Last month, we told you that Missouri Gov. Jay Nixon had called for a special legislative session of the Missouri General Assembly to focus on job creation and the passage of an omnibus economic development bill. Despite the announced compromise that precipitated the special session, the House and Senate have been unable to work together and have instead renewed their long-standing feud over key issues.
To date, the only bill of note with regard to economic development that the House and Senate have approved is the Missouri Science and Innovation Reinvestment Act, or MOSIRA. MOSIRA would provide grants, loans and investments in science and innovation funded through the incremental growth in tax revenue generated by employees working at the targeted business.
For those hoping to see a broader economic incentive package gain approval, however, the legislative landscape is much darker. But is there now reason to be hopeful?
The Senate quickly went to work on their revisions to the proposed compromise language for the omnibus economic development bill. The version of Senate Bill 8 that was passed by the Senate on September 14th contained sweeping changes to the various incentives in the bill. For example, in the proposed compromise the so-called “Aerotropolis” program was designed to offer up to $60 million in tax credits to air freight forwarders over eight years and $300 million in real estate development tax credits over sixteen years to help develop an international trading hub in St. Louis. The Senate-approved version of the bill removed the real estate development credits completely, leaving only the $60 million portion available for freight forwarders. The historic rehabilitation tax credit program, which would have its annual cap lowered from $140 million to $80 million under the compromise language, was also tweaked by the Senate. Senators inserted a novel procedure that would progressively lower the annual tax credit cap for large projects by $4 million each fiscal year, while correspondingly increasing a pool of discretionary funds subject to annual appropriations by up to $4 million.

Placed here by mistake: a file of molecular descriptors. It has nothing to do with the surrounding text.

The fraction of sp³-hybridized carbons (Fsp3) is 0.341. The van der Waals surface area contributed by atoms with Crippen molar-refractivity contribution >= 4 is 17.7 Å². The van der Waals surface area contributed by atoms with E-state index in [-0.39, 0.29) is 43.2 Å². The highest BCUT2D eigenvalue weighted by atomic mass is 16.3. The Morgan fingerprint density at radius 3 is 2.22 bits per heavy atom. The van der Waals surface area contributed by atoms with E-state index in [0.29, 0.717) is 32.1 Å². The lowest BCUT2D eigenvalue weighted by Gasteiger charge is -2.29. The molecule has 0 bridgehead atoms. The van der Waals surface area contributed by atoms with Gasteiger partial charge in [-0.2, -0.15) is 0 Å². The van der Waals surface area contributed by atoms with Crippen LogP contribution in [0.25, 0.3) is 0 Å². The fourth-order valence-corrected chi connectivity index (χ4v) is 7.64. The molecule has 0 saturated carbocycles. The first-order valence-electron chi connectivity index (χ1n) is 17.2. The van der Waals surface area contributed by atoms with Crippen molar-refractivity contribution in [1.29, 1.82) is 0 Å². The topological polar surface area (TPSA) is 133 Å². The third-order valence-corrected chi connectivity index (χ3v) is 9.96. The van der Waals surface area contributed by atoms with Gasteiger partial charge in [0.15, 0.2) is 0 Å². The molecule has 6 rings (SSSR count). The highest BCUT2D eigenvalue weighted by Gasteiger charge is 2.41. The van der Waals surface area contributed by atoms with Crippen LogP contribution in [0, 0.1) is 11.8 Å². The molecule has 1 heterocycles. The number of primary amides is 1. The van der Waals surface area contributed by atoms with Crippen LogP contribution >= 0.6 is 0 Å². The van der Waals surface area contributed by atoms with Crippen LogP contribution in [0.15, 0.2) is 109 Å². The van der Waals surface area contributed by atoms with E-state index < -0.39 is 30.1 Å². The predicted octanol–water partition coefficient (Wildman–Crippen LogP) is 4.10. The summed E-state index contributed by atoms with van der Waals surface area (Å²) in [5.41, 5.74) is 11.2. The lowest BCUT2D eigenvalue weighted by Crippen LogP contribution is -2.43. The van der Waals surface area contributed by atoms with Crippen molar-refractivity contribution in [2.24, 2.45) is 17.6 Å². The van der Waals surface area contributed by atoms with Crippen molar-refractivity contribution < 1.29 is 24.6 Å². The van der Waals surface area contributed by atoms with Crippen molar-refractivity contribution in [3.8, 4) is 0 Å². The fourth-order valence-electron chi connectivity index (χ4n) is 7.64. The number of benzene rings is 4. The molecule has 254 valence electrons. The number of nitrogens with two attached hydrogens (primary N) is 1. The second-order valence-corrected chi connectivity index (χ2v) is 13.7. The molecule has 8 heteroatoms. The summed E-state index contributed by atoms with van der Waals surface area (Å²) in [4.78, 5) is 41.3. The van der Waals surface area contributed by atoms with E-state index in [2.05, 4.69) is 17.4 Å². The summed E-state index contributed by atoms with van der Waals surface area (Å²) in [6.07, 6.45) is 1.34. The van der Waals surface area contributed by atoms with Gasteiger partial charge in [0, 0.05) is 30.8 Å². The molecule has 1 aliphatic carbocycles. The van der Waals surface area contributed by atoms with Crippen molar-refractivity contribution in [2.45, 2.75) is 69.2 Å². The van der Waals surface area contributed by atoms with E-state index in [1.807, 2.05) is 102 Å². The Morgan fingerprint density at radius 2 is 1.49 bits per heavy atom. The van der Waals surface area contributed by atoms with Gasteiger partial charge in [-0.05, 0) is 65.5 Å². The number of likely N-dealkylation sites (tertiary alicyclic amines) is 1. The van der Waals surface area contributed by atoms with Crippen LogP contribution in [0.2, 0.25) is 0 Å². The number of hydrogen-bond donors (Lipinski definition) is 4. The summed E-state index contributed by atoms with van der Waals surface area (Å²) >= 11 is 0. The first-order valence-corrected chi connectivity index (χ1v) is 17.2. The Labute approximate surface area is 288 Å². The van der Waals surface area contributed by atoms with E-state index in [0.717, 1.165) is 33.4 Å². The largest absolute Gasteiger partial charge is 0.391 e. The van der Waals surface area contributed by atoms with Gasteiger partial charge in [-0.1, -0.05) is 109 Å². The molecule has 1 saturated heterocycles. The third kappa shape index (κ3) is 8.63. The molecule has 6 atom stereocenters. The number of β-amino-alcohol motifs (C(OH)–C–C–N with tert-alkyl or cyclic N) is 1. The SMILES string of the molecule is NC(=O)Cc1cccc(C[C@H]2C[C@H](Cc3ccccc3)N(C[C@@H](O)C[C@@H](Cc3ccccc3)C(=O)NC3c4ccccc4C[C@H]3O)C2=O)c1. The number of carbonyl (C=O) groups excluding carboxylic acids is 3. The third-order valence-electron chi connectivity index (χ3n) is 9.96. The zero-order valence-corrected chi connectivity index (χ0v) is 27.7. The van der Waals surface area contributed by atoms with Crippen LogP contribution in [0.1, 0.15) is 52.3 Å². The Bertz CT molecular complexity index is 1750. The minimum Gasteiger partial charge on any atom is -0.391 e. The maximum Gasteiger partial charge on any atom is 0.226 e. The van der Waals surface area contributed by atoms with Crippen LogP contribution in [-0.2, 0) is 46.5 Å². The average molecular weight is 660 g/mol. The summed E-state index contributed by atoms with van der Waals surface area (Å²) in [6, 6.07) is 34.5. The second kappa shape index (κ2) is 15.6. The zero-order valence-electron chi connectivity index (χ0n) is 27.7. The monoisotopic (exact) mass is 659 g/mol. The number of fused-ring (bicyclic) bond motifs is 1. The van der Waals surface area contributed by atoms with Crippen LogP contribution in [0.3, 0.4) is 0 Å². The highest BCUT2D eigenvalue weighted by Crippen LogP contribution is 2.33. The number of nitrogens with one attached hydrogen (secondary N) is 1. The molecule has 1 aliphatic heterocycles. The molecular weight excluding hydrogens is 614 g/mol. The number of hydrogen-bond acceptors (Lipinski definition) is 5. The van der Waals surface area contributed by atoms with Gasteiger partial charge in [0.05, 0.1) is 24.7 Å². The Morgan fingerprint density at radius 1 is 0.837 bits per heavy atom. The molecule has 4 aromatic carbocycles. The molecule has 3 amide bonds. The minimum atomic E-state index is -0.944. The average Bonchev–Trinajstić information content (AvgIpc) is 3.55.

The House of Representatives was already on edge after the end of the regular session in May, when the economic development bill died on the last day of the regular session. House Majority Floor Leader Tim Jones (R – Eureka) went so far as to tweet that Senate Republicans were “legislative terrorists,” guilty of not passing any of the economic development bills that the House approved. With such frustration still lingering, it came as no shock that the House took issue with the changes the Senate made to Senate Bill 8. On September 23rd, the House adjourned with Senate Bill 8 stuck in the House Economic Development Committee. As a result of the renewed impasse, the promised package of new economic incentives and tax credit reform appeared dead once again.
When the House and Senate walked away, however, they did not adjourn sine die, which would have meant abandoning the special session completely. Leaders in both chambers instead stated their intention to hold periodic technical sessions to keep the special session alive in hopes that the Senate would come back to the table so that a new compromise could be reached.
Then this past Wednesday, House Speaker Steven Tilley (R – Perryville) and Rep. Jones confirmed that House Republicans plan to meet to discuss the legislation. According to the Associated Press, Jones said he expects revised legislation to be available to lawmakers on Monday. The House Economic Development Committee then would vote on the bill Wednesday, House Republicans would caucus privately that evening, and the bill would reach the House floor for debate the following day. “I think there is a strong sentiment in this chamber to get something done,” Jones said.
Meanwhile, the St. Louis Post-Dispatch has reported that the Senate is, at least outwardly signaling their willingness to continue working on this legislation with the House, albeit with some less-than-congenial undertones. Sen. Jason Crowell (R- Cape Girardeau), a leading proponent of restrictive tax credit reform, said that hasn’t even seen a bill from the House side. “We are the Show-Me State,” Crowell said. “We’re waiting for the House to show us something.”
Does this mean that business owners or others potentially benefited by the array of incentive programs at stake have reason for optimism? Taking a queue from the Senator from Cape, perhaps it’s better to wait for both the House and the Senate to show us something first.